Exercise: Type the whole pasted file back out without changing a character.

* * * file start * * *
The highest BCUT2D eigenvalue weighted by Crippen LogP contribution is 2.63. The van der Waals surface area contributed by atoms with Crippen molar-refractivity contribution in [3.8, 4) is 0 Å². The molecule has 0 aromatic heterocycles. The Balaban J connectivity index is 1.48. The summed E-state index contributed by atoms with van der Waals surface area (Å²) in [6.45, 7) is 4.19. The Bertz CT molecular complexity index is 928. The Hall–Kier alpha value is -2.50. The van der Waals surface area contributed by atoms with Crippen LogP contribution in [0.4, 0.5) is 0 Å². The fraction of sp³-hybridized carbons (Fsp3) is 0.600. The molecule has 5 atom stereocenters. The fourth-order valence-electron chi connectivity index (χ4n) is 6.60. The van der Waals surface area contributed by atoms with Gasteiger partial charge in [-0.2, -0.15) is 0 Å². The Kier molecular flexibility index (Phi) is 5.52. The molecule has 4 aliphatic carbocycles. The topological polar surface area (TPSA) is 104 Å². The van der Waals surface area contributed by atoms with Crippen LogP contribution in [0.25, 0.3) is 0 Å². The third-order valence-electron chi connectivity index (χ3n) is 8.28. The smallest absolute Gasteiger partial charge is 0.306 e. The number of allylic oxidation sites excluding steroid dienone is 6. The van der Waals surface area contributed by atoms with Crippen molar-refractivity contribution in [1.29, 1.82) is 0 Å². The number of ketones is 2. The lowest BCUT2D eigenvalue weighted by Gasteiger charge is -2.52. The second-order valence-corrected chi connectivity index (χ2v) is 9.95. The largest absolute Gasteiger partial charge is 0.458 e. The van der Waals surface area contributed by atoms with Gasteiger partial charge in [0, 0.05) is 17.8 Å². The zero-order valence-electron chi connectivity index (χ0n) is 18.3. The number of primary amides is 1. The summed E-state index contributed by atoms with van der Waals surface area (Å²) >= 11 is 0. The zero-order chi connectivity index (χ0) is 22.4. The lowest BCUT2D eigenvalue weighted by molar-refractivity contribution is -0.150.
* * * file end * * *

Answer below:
The highest BCUT2D eigenvalue weighted by Crippen LogP contribution is 2.63. The van der Waals surface area contributed by atoms with Crippen molar-refractivity contribution in [3.8, 4) is 0 Å². The molecule has 0 aromatic heterocycles. The Balaban J connectivity index is 1.48. The summed E-state index contributed by atoms with van der Waals surface area (Å²) in [6.45, 7) is 4.19. The Bertz CT molecular complexity index is 928. The Hall–Kier alpha value is -2.50. The van der Waals surface area contributed by atoms with Crippen LogP contribution in [0.4, 0.5) is 0 Å². The fraction of sp³-hybridized carbons (Fsp3) is 0.600. The molecule has 5 atom stereocenters. The fourth-order valence-electron chi connectivity index (χ4n) is 6.60. The van der Waals surface area contributed by atoms with Gasteiger partial charge in [-0.2, -0.15) is 0 Å². The Kier molecular flexibility index (Phi) is 5.52. The molecule has 4 aliphatic carbocycles. The topological polar surface area (TPSA) is 104 Å². The van der Waals surface area contributed by atoms with Crippen LogP contribution in [0.25, 0.3) is 0 Å². The third-order valence-electron chi connectivity index (χ3n) is 8.28. The smallest absolute Gasteiger partial charge is 0.306 e. The number of allylic oxidation sites excluding steroid dienone is 6. The van der Waals surface area contributed by atoms with Crippen molar-refractivity contribution in [1.29, 1.82) is 0 Å². The number of ketones is 2. The lowest BCUT2D eigenvalue weighted by Gasteiger charge is -2.52. The second-order valence-corrected chi connectivity index (χ2v) is 9.95. The largest absolute Gasteiger partial charge is 0.458 e. The van der Waals surface area contributed by atoms with Gasteiger partial charge in [0, 0.05) is 17.8 Å². The zero-order valence-electron chi connectivity index (χ0n) is 18.3. The number of primary amides is 1. The summed E-state index contributed by atoms with van der Waals surface area (Å²) >= 11 is 0. The zero-order chi connectivity index (χ0) is 22.4. The lowest BCUT2D eigenvalue weighted by molar-refractivity contribution is -0.150.